Decoupling of normal CD40/interleukin-4 immunoglobulin heavy chain switch signal leads to genomic instability in SGH-MM5 and RPMI 8226 multiple myeloma cell lines
The processes mediating genomic instability and clonal evolution are obscure in multiple myeloma (MM). Acquisition of new chromosomal translocations into the switch region of the immunoglobulin heavy chain (IgH) gene (chromosome 14q32) in MM, often heralds transformation to more aggressive disease. Since the combined effects of CD40 plus interleukin-4 (IL-4) mediate IgH isotype class switch recombination (CSR), and this process involves DNA double strand break repair (DSBR), we hypothesized that CD40 and/or IL-4 activation of MM cells could induce abnormal DNA DSBR and lead to genomic instability and clonal evolution. In this study, we show that MM cell lines that are optimally triggered via CD40 and/or IL-4 demonstrate abnormal decoupling of IL-4 signal transduction from CD40. Specifically, CD40 alone was sufficient to trigger maximal growth of tumor cells. We further demonstrate that CD40 triggering induced both DNA DSBs as well as newly acquired karyotypic abnormalities in MM cell lines. Importantly, these observations were accompanied by induction of activation induced cytidine deaminase expression, but not gross apoptosis. These data support the role of abnormal CD40 signal transduction in mediating genomic instability, suggesting a role for the CD40 pathway and intermediates in myelomagenesis and clonal evolution in vivo.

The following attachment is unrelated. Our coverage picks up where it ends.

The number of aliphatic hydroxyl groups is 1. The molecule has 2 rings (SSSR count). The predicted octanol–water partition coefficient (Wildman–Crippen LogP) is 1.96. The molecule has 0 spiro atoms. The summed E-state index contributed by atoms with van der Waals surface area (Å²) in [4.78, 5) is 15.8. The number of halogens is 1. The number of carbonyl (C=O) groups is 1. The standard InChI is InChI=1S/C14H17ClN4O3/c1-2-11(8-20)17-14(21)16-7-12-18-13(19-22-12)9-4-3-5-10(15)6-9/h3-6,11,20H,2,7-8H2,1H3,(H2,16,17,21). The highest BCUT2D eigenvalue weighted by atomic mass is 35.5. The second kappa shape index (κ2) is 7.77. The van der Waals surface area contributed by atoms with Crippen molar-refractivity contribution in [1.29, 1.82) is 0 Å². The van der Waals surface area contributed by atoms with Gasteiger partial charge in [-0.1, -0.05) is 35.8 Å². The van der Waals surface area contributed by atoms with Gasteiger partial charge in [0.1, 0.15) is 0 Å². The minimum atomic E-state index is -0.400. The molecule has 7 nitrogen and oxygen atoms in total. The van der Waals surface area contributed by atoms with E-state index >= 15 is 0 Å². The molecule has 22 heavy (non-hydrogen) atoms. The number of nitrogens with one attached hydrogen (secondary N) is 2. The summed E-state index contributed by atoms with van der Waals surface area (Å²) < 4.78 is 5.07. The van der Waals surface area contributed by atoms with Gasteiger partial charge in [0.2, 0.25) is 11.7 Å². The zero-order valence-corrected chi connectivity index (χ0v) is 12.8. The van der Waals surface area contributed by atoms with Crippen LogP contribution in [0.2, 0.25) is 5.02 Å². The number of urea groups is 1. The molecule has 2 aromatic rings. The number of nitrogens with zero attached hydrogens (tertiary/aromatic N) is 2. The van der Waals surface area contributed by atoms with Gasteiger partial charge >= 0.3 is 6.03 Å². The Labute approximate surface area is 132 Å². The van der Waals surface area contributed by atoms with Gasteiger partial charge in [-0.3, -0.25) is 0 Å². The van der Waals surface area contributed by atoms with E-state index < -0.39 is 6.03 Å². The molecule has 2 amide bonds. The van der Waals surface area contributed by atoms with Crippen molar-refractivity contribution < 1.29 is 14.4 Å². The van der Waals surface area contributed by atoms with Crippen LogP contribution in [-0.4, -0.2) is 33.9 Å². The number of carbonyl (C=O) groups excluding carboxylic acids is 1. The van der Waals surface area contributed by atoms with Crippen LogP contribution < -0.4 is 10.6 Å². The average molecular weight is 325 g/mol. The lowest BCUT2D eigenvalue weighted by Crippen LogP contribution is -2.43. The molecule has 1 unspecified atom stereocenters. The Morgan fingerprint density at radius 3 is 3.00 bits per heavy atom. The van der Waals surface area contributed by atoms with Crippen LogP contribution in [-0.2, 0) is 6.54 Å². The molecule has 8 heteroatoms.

Hwang WY, Gullo CA, Shen J, et al. Decoupling of normal CD40/interleukin-4 immunoglobulin heavy chain switch signal leads to genomic instability in SGH-MM5 and RPMI 8226 multiple myeloma cell lines. Leukemia 2006;20:715–23.